Langley AFB, Va. — They are sentences that have been repeated by thousands, “I lost someone in a motorcycle accident” or even “I was hurt in a motorcycle accident”.
In 2012 alone, 4,957 motorcyclists were killed in motor vehicle traffic crashes in the U.S. with an additional 93,000 injured.
Death is the ultimate price to pay for anything, and the odds of someone paying that price, or being seriously injured, increase considerably while riding a motorcycle as opposed to being in a car.
In fact, in 2012 motorcyclists were more than 26 times likely to die in motor vehicle traffic crashes than passenger car occupants and 5 times more likely to be injured per vehicle mile according to the National Highway Traffic Safety Administration.
A study conducted by the University of Southern California found that the failure of motorists to detect and recognize motorcycles in traffic is the dominating cause of motorcycle accidents. The driver of the other vehicle did not see the motorcycle before the collision or did not see the motorcycle until too late to avoid the collision.
Everyone on the road should look twice and realize that it is shared by motorcycles as well. Motorcyclists have to realize that even if a driver double-takes, they may still be hard to see.
Not paying enough attention while driving can have ripple effects and they can be quite traumatic. It’s not just the motorcyclists and their families who are affected, but also the person who hits the motorcyclists. They may have to live with the fact that they’ve changed these people’s life too, for a careless mistake.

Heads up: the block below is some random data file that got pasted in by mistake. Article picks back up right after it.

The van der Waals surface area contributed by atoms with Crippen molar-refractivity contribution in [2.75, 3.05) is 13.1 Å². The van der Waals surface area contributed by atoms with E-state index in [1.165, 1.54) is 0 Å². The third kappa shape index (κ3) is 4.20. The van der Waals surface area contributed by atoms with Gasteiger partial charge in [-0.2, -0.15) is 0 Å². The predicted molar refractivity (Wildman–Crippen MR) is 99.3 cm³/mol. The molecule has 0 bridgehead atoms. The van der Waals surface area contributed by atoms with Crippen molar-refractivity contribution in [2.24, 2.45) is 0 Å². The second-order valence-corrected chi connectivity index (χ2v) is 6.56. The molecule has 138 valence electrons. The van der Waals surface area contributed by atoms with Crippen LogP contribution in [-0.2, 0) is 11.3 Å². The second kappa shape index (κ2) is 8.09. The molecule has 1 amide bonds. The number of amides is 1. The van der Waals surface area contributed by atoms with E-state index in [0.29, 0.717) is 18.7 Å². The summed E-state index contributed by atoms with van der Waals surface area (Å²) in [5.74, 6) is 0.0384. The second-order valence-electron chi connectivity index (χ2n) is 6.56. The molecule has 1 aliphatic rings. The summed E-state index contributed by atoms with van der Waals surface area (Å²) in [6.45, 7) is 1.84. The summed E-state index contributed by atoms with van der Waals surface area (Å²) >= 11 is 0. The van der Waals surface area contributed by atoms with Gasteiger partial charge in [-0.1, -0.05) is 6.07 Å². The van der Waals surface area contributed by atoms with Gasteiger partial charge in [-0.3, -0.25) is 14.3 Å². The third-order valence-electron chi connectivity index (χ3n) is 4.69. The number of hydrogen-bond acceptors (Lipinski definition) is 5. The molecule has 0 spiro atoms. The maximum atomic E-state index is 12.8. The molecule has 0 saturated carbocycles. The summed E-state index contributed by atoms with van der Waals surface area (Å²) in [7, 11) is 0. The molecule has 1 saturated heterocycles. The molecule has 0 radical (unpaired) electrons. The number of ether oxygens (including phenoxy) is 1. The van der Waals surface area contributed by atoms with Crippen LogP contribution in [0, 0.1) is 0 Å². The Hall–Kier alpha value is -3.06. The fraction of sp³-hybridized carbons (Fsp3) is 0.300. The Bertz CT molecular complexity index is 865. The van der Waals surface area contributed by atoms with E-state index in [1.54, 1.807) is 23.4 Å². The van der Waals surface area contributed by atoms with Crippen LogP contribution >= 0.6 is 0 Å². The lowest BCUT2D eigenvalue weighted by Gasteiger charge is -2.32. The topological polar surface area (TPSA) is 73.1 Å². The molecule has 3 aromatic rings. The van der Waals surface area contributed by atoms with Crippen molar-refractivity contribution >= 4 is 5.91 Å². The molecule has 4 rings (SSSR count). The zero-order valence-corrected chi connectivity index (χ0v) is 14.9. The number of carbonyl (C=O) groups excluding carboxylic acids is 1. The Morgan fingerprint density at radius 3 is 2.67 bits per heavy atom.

When you are riding in a car you are surrounded by steel, air bags, fiber glass and other instruments such as seatbelts to protect you in case of an accident.
In addition to those safety features, most vehicles are designed to absorb the impact of a crash instead of the brunt of it bearing entirely down on the passengers.
When you crash on a motorcycle there are many things that can happen, all of them are bad. Unlike when riding in a car you aren’t strapped in by a seat belt and surrounded by a makeshift roll cage, instead you are almost always immediately ejected from the seat or worse.
While there will always be hazards associated with riding motorcycles; training, experience and safe riding practices will lower the possibility of a serious accident taking place.
Having a little experience under your belt before riding a motorcycle isn’t just a good idea, it’s in the AFI. According to AFI 91-207, all military personnel who operate a motorcycle on a roadway any time, on or off-duty and on or off military installations and all Air Force civilian personnel while in a duty status on official business, who operate a motorcycle on a roadway, and all operators of a government owned motorcycle, are required to attend and complete an approved motorcycle rider education course.
All of us can share the road and do it safely as long as long as we concur with traffic laws, keep fully mindful of each other, keep our eyes open and use common sense while operating any type of vehicle.
Some main tips to remember are:
• Always wear a DOT-approved helmet.
• Never ride your motorcycle after drinking.
• Don’t let friends ride impaired. Take their keys away.
• Wear protective clothing that provides some level of injury protection.
• Avoid tailgating.
• Maintain a safe speed and exercise caution when traveling over slippery surfaces or gravel.